Creating soil from steel slag

Our forest cover is depleting with every passing day due to urbanisation and rapid industrial growth.

To rebuild it, we need lots of fertile soil. Unfortunately, natural soil takes millions of years to form, as soil-making is mainly a function of time, temperature, and pressure.

In such a scenario, could we replace natural soil with artificial soil that is economical and environmentally safe?

This is precisely what Shashibhushan Biliangadi, a researcher with the IITB-Monash Research Academy, is working on for his PhD project titled, ‘Soon artificial soils to replace natural soils for vegetation’.

Fig. 1: Powdered steel slag

Says Shashibhushan, “Millions of tonnes of solid waste are generated every year. For instance, approximately 150-200 kg of steel slag is generated for every ton of steel produced. Steel slag constitutes nutrients which are essential for vegetation. However, the slag usually ends up in landfills or dumping sites due to lack of recycling technologies. Our research, therefore, aims to invent a proper soil mix using steel slag for the establishment of vegetation.”

The biggest challenge he faces is that steel slag is extremely alkaline in nature (pH>10). “Steel slag comprises 30-40% lime,” explains Shashibhushan, “which is adsorbed on to macro- and micro-pores. No plants and soil friendly micro-organisms would grow at this pH, except alkalinity tolerant/resistant plant species.”

Interestingly, steel slag is already being used as fertiliser to increase the pH (potential of hydrogen) of acidic soils and to supply nutrients like calcium, magnesium, and iron. Yet this alone with compost would not support vegetation due to the high level of alkalinity.

Says Shashibhushan, “Soil formation is not an easy task. Nature takes care of many things which humans cannot replicate. The material we are trying to convert as soil is not hazardous. But because it is alkaline, it induces extra stress on plants. An interesting thing we observed during our experiment was that mushroom colonies sprouted in certain artificial soil mixes. This gave us hope that slag can be converted to soil. Unfortunately, the colonies diminished within a week of germination, so we are now trying to ascertain why they are not growing to the full.”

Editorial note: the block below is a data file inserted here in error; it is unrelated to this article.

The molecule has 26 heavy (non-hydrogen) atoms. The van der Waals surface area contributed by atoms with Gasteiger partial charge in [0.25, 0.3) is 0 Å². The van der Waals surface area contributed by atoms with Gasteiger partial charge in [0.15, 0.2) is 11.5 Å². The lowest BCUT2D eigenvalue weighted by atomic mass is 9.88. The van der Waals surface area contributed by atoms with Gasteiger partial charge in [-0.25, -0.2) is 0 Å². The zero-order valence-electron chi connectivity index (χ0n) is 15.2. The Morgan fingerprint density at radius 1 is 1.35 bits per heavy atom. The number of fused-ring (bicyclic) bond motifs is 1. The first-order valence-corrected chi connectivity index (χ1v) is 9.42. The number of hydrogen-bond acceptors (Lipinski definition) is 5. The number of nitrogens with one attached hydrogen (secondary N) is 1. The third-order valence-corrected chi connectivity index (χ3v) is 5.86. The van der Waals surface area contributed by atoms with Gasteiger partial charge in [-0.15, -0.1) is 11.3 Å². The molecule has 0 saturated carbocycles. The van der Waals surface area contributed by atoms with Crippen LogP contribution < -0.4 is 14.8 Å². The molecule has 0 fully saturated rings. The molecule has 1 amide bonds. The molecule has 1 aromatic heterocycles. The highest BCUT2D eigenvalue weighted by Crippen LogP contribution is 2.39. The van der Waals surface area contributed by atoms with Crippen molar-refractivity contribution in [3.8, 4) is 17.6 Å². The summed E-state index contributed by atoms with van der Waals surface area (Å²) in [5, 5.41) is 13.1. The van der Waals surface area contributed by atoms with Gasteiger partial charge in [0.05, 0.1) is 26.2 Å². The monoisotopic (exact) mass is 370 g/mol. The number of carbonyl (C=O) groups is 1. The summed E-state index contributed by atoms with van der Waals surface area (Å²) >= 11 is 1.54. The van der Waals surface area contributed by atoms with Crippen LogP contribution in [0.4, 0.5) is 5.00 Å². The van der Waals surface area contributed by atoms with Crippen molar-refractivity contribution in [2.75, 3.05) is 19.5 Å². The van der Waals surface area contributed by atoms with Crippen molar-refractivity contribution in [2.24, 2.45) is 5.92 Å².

The IITB-Monash Research Academy is a collaboration between India and Australia that endeavours to strengthen scientific relationships between the two countries. Graduate research scholars like Shashibhushan study for a dually-badged PhD from both IIT Bombay and Monash University, spending time at both institutions to enrich their research experience.

Fig 2: Biological growth in one of the artificial soil mixes

Says Prof Murali Sastry, CEO of the Academy, “Mining and metallurgical companies are facing a huge problem while disposing solid wastes like slag, tailings, over-burdens, etc. Dumping / stockpiling these materials not only consumes land mass but also could pollute nearby water sources, ground water, soil and air. It would be wonderful if they could be converted into synthetic soil that can be used in place of natural top-soil to replenish and revegetate degraded lands, landfills, abandoned mine sites and metal-contaminated sites.”

Research scholar: Shashibhushan Biliangadi, IITB-Monash Research Academy

Project title: Soon artificial soils to replace natural soils for vegetation

Supervisors: Prof Anil Kumar Dikshit, Dr Mohan Yellishetty and Dr Vanessa Wong

Contact details: shashibhushanbiliangadi@gmail.com

This story was written by Mr Krishna Warrier based on inputs from the research student, his supervisors and IITB-Monash Research Academy. Copyright IITB-Monash Research Academy.